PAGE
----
In the first entry of his diary from Afghanistan's Helmand province, the BBC's Ian Pannell joins British troops at one base as it receives a visit from the chief of the defence staff.
Air Chief Marshal Sir Jock Stirrup arrived amid a growing political storm
In just a few hours, the urban, (relatively) cosmopolitan centre of Kabul, shrouded by snow-capped mountains and political intrigue, gives way to a very different country of mud compounds, tribal alliances and desert battles.
The Helmand desert in the south of the country is at the heart of a conflict that has already been running longer than World War II and shows no sign of easing. In fact there is every indication it is about to become far more intense.
There are "camps", which usually have the population and facilities of a small town.
Then there are the "FOBs", the Forward Operating Bases which oversee the military operations from the field and are often about the size of a small village.
Then there are the "PBs" - and that is where we have come, to "Patrol Base" Argyll in the southern province of Helmand.
It is small, dusty, dirty and very much on the frontline. It is home to just 60 soldiers, led by the Princess Of Wales's Royal Regiment but with the help of many others, including the Royal Navy, the First Battalion The Rifles, the Royal Engineers, and the Royal Marines, as well as the Gurkhas and army medical services.
This is increasingly the shape of military units operating in Afghanistan.
"Forward location" is how Lieutenant Colonel Doug Chalmers prefers to describe it.
The lack of a static frontline in this battle is just one of the many challenges the military face as the Taleban ebb and flow around the province, so Lt Col Chalmers' description is probably far more accurate.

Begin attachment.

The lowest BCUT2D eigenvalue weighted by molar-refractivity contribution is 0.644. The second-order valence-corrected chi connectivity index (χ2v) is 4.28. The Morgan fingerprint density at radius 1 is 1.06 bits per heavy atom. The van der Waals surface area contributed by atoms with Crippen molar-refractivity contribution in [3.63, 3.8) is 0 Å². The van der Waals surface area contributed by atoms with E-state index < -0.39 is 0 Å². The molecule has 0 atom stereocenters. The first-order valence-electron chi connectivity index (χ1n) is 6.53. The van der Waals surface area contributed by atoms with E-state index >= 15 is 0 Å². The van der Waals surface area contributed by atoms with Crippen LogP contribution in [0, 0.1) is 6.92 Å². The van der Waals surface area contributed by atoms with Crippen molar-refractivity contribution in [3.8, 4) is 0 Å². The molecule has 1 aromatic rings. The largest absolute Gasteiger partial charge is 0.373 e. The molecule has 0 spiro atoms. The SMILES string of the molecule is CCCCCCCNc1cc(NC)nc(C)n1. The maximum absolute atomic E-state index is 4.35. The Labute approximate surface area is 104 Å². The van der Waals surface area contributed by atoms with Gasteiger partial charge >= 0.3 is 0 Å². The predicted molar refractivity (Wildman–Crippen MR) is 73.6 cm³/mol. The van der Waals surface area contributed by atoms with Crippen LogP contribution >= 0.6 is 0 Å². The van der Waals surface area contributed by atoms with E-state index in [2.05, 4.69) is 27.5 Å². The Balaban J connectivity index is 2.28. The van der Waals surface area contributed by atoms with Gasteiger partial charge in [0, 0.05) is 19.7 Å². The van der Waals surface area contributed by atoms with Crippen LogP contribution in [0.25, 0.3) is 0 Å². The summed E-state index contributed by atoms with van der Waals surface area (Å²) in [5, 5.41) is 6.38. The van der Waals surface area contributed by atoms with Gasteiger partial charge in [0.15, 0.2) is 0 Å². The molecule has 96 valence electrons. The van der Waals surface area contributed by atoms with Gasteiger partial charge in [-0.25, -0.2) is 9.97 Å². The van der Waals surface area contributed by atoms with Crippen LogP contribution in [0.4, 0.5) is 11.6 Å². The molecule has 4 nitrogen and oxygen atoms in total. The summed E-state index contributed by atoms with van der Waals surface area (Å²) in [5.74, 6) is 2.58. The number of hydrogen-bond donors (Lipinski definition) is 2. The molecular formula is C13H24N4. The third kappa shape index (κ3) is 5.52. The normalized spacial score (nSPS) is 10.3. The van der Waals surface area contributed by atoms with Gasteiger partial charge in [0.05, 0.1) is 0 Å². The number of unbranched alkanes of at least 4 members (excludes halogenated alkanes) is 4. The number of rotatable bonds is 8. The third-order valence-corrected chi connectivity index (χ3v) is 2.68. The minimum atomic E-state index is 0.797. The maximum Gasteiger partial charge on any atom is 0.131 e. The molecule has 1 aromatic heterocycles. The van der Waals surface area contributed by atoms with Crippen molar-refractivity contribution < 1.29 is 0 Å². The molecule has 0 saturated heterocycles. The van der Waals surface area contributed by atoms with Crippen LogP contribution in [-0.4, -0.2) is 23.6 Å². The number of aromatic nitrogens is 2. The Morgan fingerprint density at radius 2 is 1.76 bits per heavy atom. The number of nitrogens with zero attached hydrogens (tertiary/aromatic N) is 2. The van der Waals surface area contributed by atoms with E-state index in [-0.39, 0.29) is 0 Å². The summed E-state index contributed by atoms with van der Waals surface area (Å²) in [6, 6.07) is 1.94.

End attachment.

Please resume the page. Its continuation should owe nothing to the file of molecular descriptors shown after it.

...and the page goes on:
The chief of the defence staff has come to see the campaign at close quarters.
He is the head of UK armed forces so the whole base was on orders to be up bright and early, to be on form and to make the place spic and span. No mean feat.
Air Chief Marshal Sir Jock Stirrup arrived in the middle of a growing political storm about the military campaign here.
He spoke exclusively to the BBC, insisting there had been dramatic progress although he conceded that there was far more left to achieve.
Will British troops be allowed to finish the job they started seven years ago?
Speaking at the weekend, former SAS commander Major Sebastian Morley described achievements here as "worthless" and accused UK forces of not holding ground.
A few weeks ago Foreign Secretary David Miliband said there was a "strategic stalemate" and last weekend US President Barack Obama said he didn't think US troops were winning the war.
The chief of defence staff says it is not just about "holding" ground but "dominating" it.
Every day patrols and operations leave this base to do just that, trying to convince an undecided local population that they are in control.
"It's about ensuring you can dominate the terrain. And at the same time we are patently holding and building throughout Helmand," he says.
Soon the troops in Helmand will be joined by more US forces, thousands of them. They arrive as questions grow about the resources and tactics Britain has used to defeat the Taleban.
Speaking at NATO headquarters in Brussels, US Vice-President Joe Biden said of Afghanistan: "We are not now winning the war but the war is far from lost."
Eyes roll and sighs escape at this news at the evening briefing at Patrol Base Argyll. It is not what the military here want to hear and not what they believe.
For the last seven years, thousands of British troops have been fighting here.
There has been progress but it has been tough, slow and limited. The question is whether there is the political will and enough public support to allow them to finish the job they started.